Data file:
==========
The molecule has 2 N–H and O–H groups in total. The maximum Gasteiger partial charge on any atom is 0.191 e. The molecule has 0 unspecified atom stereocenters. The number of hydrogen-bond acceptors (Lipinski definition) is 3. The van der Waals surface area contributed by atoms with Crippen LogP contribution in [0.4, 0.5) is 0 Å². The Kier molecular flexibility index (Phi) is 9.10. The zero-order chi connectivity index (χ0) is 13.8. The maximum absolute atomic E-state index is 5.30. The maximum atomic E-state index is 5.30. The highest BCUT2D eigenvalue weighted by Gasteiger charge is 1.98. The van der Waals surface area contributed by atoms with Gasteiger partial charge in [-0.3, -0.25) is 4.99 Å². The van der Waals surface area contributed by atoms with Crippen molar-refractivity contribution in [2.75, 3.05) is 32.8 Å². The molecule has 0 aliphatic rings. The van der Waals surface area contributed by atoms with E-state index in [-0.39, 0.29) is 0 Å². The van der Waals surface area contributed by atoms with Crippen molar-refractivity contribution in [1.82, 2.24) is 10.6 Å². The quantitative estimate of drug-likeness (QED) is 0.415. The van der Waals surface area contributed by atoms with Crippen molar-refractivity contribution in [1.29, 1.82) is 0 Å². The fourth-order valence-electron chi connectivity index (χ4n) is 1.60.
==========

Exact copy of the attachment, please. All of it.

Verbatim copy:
The molecule has 2 N–H and O–H groups in total. The maximum Gasteiger partial charge on any atom is 0.191 e. The molecule has 0 unspecified atom stereocenters. The number of hydrogen-bond acceptors (Lipinski definition) is 3. The van der Waals surface area contributed by atoms with Crippen LogP contribution in [0.4, 0.5) is 0 Å². The Kier molecular flexibility index (Phi) is 9.10. The zero-order chi connectivity index (χ0) is 13.8. The maximum absolute atomic E-state index is 5.30. The maximum atomic E-state index is 5.30. The highest BCUT2D eigenvalue weighted by Gasteiger charge is 1.98. The van der Waals surface area contributed by atoms with Gasteiger partial charge in [-0.3, -0.25) is 4.99 Å². The van der Waals surface area contributed by atoms with Crippen molar-refractivity contribution in [2.75, 3.05) is 32.8 Å². The molecule has 0 aliphatic rings. The van der Waals surface area contributed by atoms with E-state index in [-0.39, 0.29) is 0 Å². The van der Waals surface area contributed by atoms with Crippen molar-refractivity contribution in [1.82, 2.24) is 10.6 Å². The quantitative estimate of drug-likeness (QED) is 0.415. The van der Waals surface area contributed by atoms with Crippen molar-refractivity contribution in [1.29, 1.82) is 0 Å². The fourth-order valence-electron chi connectivity index (χ4n) is 1.60.